Yesterday, in Comcast Corp. v. Behrend, 569 U.S. __ (2013), the Supreme Court answered a looming class certification question left open by Wal-Mart Stores, Inc. v. Dukes, 564 U.S. __ (2011): whether a putative class action plaintiff must offer credible evidence of damages applicable on a class-wide basis before the district court can certify a class under Federal Rule of Civil Procedure 23(b)(3). In a 5-4 opinion, the Court answered yes. The decision promises to have particularly significant implications in putative antitrust, employment, and consumer protection class actions, where plaintiffs traditionally rely on simplified assumptions and modeling at the class certification stage to persuade courts that proof of class-wide damages would be possible. The Behrend decision confirms that defendants in such cases should not overlook potential flaws in putative class plaintiffs’ damages theories at the outset of the case.
Background. Dukes made clear that preliminary issues of class certification will likely require district courts to resolve “overlapping” merits questions. Dukes did not, however, answer how courts should resolve overlapping merits questions, and lower courts have differed significantly in the level of scrutiny they apply to those questions and to the evidence that is submitted at the class certification stage. Behrend—the first Supreme Court decision to apply Dukes—directly addresses that issue by requiring a district court to scrutinize a class plaintiff’s damages evidence at the class certification stage to ensure that evidence could actually prove damages on a class-wide basis for the particular liability theory asserted.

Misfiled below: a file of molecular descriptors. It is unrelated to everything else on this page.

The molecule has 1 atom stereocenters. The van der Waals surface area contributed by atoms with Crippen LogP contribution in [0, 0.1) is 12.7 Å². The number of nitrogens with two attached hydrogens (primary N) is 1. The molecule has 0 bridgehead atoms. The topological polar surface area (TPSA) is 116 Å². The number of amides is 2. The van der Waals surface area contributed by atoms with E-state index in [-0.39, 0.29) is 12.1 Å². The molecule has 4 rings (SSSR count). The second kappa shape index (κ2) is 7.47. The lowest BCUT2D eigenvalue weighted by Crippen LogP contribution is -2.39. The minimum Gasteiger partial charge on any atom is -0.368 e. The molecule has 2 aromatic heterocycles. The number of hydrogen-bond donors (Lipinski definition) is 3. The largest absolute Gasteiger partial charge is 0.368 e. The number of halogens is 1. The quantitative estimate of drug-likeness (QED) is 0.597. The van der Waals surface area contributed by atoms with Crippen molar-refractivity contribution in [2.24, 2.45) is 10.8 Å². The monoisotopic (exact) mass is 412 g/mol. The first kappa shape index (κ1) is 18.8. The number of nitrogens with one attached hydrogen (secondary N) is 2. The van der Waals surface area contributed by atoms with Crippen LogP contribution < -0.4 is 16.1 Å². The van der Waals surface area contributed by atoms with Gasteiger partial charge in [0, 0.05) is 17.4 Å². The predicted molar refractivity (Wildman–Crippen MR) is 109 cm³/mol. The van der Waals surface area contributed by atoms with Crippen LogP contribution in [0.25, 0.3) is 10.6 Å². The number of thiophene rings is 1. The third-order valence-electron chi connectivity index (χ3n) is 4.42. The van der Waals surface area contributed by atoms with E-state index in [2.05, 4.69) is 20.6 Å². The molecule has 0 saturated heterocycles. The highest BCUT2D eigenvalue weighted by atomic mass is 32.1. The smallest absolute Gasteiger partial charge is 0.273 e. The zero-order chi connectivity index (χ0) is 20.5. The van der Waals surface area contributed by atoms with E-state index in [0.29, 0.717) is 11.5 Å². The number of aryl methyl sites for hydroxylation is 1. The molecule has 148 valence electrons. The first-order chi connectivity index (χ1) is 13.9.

Facts. In Behrend, cable customers alleged that Comcast “clustered” its cable television operations within a particular region by acquiring competitor cable providers in the region, and swapping its own systems outside the region for competitor systems located in the region. The cable customers alleged Comcast’s practice harmed competition and artificially raised customer prices, in violation of antitrust laws. The cable customers sought class certification under Rule 23(b)(3), which allows damages-based class relief where “questions of law or fact common to class members predominate over any questions affecting only individual members.” The customers alleged four distinct theories of harm to competition, and offered an expert’s statistical model to prove that the damages resulting from that harm were measurable on a class-wide basis. In opposition to class certification, Comcast challenged all four theories, as well as the customers’ damages evidence—an expert report—because the expert’s model lumped together all the customers’ purportedly improper theories of harm and did not isolate damages attributable to any one theory. Although the district court rejected three of the four theories as inapplicable to the class as a whole, it accepted the expert’s model and certified the class. The Third Circuit affirmed, holding that Comcast’s challenge to the model would improperly require the district court to assess the merits of the expert’s methodology at the class certification stage.